A total of 18 severe adverse events (grade ⩾3) occurred in 11 patients at the starting dose of 400 mg bid: 8 hand and foot skin reaction (HFSR), 5 skin rash, 2 stomatitis, 2 hypertension and 1 fatigue. Sorafenib was discontinued in the four patients who experienced both grade 3 rash and HFSR, and then reintroduced at 200 mg bid. Despite this daily dose adjustment, the severity of toxicity was unchanged; therefore the treatment was definitively discontinued. The four patients with isolated grade 3 HFSR were able to continue sorafenib for up to 5 months with a 50% dose decrease.
During the dose escalation, only two patients discontinued sorafenib because of toxicity: a symptomatic grade 3 pancreatitis in the first case, and a grade 4 diarrhoea in the second case. Dose escalation was associated with an increased rate of grade ⩾3 diarrhoea (26% vs 3%, P=0.03) and anorexia (26% vs 3%, P=0.03). None of the other severe adverse events, especially hypertension and HFSR, occurred more frequently during dose escalation (Table 2).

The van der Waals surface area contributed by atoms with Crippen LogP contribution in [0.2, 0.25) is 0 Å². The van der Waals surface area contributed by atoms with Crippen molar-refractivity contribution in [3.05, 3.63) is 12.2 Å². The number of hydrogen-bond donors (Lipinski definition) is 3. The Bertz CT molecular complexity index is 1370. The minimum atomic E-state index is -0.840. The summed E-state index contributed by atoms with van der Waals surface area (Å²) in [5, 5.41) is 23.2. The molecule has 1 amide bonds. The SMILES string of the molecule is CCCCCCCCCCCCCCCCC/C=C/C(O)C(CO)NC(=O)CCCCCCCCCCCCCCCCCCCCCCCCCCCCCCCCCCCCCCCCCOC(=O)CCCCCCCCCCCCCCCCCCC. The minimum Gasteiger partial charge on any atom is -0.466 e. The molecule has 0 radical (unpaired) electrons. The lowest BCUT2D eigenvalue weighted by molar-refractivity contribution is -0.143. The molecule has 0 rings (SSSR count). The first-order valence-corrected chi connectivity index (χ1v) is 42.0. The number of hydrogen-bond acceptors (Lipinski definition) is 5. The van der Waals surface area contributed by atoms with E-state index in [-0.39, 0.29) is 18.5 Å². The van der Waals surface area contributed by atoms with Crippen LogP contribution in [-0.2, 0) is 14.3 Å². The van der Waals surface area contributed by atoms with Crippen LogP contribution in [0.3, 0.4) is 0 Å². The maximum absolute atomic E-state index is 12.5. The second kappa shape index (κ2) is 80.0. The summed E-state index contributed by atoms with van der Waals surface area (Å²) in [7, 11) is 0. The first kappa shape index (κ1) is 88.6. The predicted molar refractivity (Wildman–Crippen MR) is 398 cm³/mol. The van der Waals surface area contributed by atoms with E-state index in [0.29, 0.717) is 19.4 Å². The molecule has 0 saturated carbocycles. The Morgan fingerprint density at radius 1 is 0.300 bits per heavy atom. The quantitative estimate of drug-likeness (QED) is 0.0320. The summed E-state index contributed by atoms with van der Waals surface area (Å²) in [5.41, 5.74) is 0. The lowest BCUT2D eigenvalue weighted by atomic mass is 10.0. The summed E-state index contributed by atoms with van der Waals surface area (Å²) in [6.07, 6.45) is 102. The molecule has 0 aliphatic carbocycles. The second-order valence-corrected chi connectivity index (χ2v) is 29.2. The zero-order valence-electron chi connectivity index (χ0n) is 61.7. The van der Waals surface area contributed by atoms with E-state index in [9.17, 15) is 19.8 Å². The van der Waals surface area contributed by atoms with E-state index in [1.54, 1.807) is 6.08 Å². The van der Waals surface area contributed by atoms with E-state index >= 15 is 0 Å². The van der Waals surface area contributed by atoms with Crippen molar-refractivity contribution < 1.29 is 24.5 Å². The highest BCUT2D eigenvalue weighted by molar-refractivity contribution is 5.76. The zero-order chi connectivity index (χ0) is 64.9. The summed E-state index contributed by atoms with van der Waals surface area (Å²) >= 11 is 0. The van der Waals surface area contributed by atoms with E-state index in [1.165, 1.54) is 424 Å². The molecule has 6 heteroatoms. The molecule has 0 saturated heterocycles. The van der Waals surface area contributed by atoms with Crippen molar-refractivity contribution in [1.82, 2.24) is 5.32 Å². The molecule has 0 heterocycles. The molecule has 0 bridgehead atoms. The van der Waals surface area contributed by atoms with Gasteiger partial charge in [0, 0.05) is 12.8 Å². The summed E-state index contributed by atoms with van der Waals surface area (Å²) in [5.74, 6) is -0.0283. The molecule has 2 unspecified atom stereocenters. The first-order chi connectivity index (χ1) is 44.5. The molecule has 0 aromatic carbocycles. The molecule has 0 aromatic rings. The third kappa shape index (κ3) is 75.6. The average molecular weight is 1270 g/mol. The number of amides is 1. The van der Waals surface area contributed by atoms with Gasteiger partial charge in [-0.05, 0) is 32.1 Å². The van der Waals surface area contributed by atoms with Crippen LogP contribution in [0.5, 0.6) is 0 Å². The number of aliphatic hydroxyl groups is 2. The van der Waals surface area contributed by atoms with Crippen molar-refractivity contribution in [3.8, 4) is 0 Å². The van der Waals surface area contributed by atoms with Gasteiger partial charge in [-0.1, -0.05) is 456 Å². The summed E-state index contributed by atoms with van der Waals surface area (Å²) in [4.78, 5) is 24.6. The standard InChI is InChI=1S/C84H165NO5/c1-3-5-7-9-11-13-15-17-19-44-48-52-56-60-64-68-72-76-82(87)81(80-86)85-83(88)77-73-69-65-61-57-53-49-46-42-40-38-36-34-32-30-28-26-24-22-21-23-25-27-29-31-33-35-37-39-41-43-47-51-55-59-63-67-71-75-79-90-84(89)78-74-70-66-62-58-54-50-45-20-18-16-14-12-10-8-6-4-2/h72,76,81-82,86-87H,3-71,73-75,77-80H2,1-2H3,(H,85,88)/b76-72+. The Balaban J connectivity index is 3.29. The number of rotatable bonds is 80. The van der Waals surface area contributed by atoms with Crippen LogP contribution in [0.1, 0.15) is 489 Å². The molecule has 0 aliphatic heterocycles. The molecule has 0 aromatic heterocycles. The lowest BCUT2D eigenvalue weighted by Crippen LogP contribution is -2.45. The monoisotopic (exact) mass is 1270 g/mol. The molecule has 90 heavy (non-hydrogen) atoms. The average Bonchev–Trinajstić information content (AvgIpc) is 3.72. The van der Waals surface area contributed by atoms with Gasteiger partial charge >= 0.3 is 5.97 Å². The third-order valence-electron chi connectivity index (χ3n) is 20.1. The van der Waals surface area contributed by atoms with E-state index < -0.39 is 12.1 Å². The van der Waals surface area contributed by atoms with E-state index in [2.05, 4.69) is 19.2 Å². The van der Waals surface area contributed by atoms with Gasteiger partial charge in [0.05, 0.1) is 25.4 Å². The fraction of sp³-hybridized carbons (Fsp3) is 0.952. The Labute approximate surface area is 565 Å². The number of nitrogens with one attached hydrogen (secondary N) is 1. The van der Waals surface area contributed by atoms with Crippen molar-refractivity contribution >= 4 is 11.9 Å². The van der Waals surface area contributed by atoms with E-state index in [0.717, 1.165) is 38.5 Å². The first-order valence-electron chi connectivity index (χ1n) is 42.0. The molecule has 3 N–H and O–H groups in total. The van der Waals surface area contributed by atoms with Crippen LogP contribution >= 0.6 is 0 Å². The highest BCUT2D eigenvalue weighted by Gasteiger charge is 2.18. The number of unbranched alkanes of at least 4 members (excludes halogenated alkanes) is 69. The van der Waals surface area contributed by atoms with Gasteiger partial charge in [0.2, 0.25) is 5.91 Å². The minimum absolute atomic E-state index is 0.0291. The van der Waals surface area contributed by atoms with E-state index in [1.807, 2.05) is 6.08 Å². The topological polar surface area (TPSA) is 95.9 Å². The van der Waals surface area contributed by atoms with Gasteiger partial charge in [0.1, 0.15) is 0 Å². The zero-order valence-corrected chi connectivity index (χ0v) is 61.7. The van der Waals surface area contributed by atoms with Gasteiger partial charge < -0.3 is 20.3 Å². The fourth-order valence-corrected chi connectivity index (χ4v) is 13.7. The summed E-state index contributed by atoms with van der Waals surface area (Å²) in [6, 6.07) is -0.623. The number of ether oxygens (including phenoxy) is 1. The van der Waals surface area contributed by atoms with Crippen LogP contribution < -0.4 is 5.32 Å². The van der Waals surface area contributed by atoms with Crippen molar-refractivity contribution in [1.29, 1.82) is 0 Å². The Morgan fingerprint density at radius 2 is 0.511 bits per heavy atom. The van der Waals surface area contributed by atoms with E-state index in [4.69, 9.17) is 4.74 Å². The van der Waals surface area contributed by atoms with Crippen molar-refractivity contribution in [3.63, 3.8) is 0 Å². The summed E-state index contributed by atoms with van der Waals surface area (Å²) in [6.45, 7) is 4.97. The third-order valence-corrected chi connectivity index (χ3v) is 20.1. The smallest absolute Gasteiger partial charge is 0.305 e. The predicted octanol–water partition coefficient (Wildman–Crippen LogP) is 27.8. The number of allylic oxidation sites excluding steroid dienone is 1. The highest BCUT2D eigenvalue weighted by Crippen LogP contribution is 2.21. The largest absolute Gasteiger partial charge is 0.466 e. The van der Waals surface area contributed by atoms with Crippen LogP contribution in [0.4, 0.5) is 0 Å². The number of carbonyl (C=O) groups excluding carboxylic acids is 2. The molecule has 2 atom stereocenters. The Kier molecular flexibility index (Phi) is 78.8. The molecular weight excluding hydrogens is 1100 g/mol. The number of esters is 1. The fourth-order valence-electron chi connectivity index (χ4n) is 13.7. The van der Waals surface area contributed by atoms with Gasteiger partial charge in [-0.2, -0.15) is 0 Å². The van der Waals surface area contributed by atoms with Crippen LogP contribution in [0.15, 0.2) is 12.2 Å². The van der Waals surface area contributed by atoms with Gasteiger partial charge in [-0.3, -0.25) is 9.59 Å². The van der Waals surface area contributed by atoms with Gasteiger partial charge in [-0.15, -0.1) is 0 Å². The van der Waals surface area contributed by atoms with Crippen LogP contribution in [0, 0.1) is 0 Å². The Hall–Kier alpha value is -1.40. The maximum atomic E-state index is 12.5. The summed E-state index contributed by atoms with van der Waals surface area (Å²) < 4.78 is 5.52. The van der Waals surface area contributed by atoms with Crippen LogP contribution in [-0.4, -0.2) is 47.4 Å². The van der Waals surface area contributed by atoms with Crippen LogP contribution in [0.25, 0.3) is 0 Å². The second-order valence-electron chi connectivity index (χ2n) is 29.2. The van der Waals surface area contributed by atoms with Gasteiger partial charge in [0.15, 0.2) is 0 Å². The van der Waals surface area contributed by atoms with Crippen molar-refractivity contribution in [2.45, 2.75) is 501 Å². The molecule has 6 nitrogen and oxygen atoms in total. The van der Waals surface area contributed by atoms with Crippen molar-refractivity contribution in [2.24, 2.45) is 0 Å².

The early toxicities (HFSR, rash, diarrhoea and hypertension) that occurred during the first cycle (2 months) were associated with a better PFS (18 vs 12 weeks, P=0.024; HR=0.38 (95% CI: 0.15–0.98)). In univariate analyses, none of the specific early grade ⩾2 toxicity was associated with PFS gain (Table 3). Considering the whole-treatment period toxicities, patients experiencing either grade ⩾2 hypertension or HSFR had improved PFS (19 vs 9 weeks, P<0.0001; HR=0.13 (95% CI: 0.04–0.39)) but not patients experiencing either grade ⩾2 skin rash or diarrhoea (17 vs 13 weeks, P=0.3; HR=0.54 (95% CI: 0.17–2.02)).